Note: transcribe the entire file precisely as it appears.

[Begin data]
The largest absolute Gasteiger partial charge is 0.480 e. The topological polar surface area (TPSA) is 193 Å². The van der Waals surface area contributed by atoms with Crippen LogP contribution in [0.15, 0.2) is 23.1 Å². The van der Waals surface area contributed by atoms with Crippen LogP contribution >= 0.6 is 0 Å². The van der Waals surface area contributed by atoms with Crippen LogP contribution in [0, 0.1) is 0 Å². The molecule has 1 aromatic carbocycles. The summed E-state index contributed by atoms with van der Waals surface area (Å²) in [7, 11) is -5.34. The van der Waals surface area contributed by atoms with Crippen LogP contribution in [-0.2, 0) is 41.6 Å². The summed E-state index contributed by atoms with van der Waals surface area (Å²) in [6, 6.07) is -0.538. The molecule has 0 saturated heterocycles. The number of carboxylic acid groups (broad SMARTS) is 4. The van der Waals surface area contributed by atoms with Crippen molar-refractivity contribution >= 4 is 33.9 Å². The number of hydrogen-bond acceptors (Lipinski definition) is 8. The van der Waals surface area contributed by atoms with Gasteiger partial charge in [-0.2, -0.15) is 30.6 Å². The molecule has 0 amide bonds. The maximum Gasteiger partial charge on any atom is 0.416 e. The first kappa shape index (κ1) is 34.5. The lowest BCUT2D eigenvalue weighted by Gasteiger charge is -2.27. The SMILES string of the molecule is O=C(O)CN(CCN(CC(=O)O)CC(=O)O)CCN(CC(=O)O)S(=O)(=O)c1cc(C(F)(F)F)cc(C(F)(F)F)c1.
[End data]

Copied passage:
The largest absolute Gasteiger partial charge is 0.480 e. The topological polar surface area (TPSA) is 193 Å². The van der Waals surface area contributed by atoms with Crippen LogP contribution in [0.15, 0.2) is 23.1 Å². The van der Waals surface area contributed by atoms with Crippen LogP contribution >= 0.6 is 0 Å². The van der Waals surface area contributed by atoms with Crippen LogP contribution in [0, 0.1) is 0 Å². The molecule has 1 aromatic carbocycles. The summed E-state index contributed by atoms with van der Waals surface area (Å²) in [7, 11) is -5.34. The van der Waals surface area contributed by atoms with Crippen LogP contribution in [-0.2, 0) is 41.6 Å². The summed E-state index contributed by atoms with van der Waals surface area (Å²) in [6, 6.07) is -0.538. The molecule has 0 saturated heterocycles. The number of carboxylic acid groups (broad SMARTS) is 4. The van der Waals surface area contributed by atoms with Crippen molar-refractivity contribution >= 4 is 33.9 Å². The number of hydrogen-bond acceptors (Lipinski definition) is 8. The van der Waals surface area contributed by atoms with Gasteiger partial charge in [-0.2, -0.15) is 30.6 Å². The molecule has 0 amide bonds. The maximum Gasteiger partial charge on any atom is 0.416 e. The first kappa shape index (κ1) is 34.5. The lowest BCUT2D eigenvalue weighted by Gasteiger charge is -2.27. The SMILES string of the molecule is O=C(O)CN(CCN(CC(=O)O)CC(=O)O)CCN(CC(=O)O)S(=O)(=O)c1cc(C(F)(F)F)cc(C(F)(F)F)c1.